THERE’S really nowhere else to start other than the bombshell lawsuit Canelo Alvarez dropped on streaming service DAZN and his promoters, Golden Boy.
I wrote last week about how fractured the Canelo-DAZN relationship seemed, but I didn’t think it was this bad; the Mexican superstar is seeking damages of $280m, roughly the amount he would earn from the rest of his record-breaking contract with DAZN.
The lawsuit alleges both DAZN and Oscar De La Hoya’s Golden Boy Promotions have breached their respective contracts with Alvarez.
“I’m the pound-for-pound No 1 in the world. I’m not scared of any opponent in the ring, and I’m not going to let failures of my broadcaster or promoters keep me out of the ring,” Canelo said in a statement. “I filed the lawsuit so I can get back to boxing and give my fans the show they deserve.”
Besides spending a few weeks on a jury, my legal knowledge doesn’t stretch too far, so I’m not going to attempt to break down the lawsuit and analyse who might be right and who might be wrong here. It’s also important to note that neither of the contracts – Canelo’s with Golden Boy, and Golden Boy’s with DAZN – have been made publicly available, so it’s impossible at this stage to really delve into the dispute.
What does stand out, though, is the key argument over the selection of opponents and the issue of DAZN demanding only ill-defined “premium” opponents for Canelo. According to reports, Danny Jacobs and Sergey Kovalev – who Canelo beat as part of his DAZN contract – are not considered “premium.” UFC fighters Khabib Nurmagomedov and Jorge Masvidal and Canelo’s own promoter, De La Hoya, would be, however.
If this is true, it highlights DAZN’s commitment to making profits by any means necessary and also suggests they’re now desperate for quick returns on their eye-watering investments. Instead of a sustainable, long-term commitment to the sport, DAZN can be accused of wanting to make a quick buck and getting the hell out of Dodge.
DAZN reportedly refused to accept Callum Smith, the best super-middleweight in the world, and Billy Joe Saunders, a two-weight world champion, as “premium” opponents, which is absurd.
Indeed, the only “premium” opponent who is an actual active boxer that DAZN would approve is Gennady Golovkin. That makes Canelo’s job quite hard; is he supposed to just fight Golovkin repeatedly until the end of his contract?
After signing both fighters, a trilogy fight between Canelo and ‘GGG’ still having not materialised remains one of DAZN’s greatest failures to date. However, this ugly dispute also exposes the issues that arise when a mind-blowing amount of money is thrown at the feet of one fighter.
Whatever the outcome of this lawsuit, it will serve as a stark warning to broadcasters and promoters about the dangers of these enormous contracts, and we may see less and less of them moving forward.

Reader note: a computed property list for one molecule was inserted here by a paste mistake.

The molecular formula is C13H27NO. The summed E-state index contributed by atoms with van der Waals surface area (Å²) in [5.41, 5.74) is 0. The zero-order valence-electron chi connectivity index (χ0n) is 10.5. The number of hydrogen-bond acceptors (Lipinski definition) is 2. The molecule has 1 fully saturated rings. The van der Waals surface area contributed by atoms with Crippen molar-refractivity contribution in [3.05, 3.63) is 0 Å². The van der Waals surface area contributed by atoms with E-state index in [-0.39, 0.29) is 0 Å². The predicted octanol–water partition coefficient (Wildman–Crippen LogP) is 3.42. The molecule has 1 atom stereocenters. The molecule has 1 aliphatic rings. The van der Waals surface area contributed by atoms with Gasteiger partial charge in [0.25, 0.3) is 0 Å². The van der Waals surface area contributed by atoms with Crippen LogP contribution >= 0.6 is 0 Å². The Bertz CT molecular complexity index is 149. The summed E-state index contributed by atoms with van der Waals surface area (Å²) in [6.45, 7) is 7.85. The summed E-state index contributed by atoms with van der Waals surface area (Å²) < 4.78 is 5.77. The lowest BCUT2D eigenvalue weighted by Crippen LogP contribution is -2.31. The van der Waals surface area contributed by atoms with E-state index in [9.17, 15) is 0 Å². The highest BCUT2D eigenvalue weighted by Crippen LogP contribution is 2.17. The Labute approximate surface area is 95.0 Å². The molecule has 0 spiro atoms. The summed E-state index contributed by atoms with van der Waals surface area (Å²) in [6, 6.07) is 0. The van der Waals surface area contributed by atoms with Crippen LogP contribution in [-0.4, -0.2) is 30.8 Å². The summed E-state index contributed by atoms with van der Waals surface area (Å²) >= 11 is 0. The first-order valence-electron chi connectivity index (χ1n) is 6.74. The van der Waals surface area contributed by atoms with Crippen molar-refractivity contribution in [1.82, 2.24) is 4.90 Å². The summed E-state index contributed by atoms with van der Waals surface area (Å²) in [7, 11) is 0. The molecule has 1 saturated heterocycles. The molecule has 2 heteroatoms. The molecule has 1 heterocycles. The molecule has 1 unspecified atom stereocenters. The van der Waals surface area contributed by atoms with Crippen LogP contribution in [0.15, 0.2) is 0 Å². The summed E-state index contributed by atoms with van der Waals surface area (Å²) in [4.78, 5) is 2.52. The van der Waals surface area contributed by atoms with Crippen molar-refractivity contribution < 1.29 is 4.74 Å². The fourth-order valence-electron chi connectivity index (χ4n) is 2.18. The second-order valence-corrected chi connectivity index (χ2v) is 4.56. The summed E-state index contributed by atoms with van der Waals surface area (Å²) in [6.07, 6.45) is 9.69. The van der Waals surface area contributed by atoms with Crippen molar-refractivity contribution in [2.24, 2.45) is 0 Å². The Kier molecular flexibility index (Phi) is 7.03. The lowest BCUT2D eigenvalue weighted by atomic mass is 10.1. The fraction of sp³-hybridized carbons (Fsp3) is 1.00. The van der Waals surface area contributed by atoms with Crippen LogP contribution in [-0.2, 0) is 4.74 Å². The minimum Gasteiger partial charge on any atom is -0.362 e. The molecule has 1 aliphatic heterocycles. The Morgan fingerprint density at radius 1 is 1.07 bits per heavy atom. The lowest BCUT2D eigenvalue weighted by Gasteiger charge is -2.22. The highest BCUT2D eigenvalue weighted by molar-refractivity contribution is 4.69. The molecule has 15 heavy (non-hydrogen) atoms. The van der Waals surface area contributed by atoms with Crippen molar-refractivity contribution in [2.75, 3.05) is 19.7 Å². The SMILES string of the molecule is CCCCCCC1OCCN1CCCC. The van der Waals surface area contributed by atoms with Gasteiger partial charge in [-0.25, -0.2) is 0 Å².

Sadly, what this means for Canelo is yet more time out of the ring during his prime years. It’s unlikely this will get resolved anytime soon, unless there’s a major breakthrough and a settlement is somehow reached, meaning Canelo will be unable to fight for an extended period of time.
Not only is that obviously damaging for Canelo himself, but it’s also a real problem for the sport as a whole, when its biggest global star is side-lined over legal issues. With its aggressive schedule during this pandemic, the UFC is cutting further and further into boxing’s audience and without superstars like Canelo to battle back, our sport could be facing further issues down the line.
Once Canelo makes it out of this quagmire, perhaps he should take the path of former foe Miguel Cotto who, in the final years of his illustrious career, took deals on a fight-by-fight basis, acting as more of a mercenary than a one-show contractor.
One final note is that Canelo’s lawsuit was dismissed in its original form, with he and his team being given a deadline to amend it. This has nothing to do with the merits of Canelo’s case; his team merely made a mistake when submitting the lawsuit. In order to bring action in a federal district court in America, there needs to be a “diversity of citizenship” between the opposing parties – basically, they need to be in separate states. Canelo’s team apparently did not submit the citizenship of the parties properly – a quick fix.
Interestingly, in an interview with BoxingScene, De La Hoya remained very much on the side of Alvarez despite their rocky relationship.
“In my mind Canelo is willing to fight anyone, obviously, the way he’s proved it many times in his career,” he said.
“My frustration is the obligation that DAZN has to its fans and to Canelo.”
De La Hoya insists DAZN are not living up to their contractual obligations, mainly because they are unwilling to pay Canelo his $35m guarantee for opponents like Smith and Saunders. While De La Hoya is right in saying Canelo has proven he is willing to fight the best available opponents, this also seems like an attempt to get Canelo on side. It would be an enormous blow for Golden Boy should they ultimately lose Canelo.
If you did want a more in-depth exploration of the legalese and potential outcomes of the dispute, Chris Mannix spoke with Michael McCann, a legal analyst for Sportico, on his ‘SI Boxing’ podcast.
Despite working for DAZN as a broadcaster, Mannix doesn’t show much bias either way in this episode; instead, he gets interesting insights from McCann, who notes how much of an anomaly this case is given that there are three parties and several contracts involved.
It’s very early days in this case and there’s not much to go on, but McCann’s analysis is an excellent starting point if you want to be kept in the know.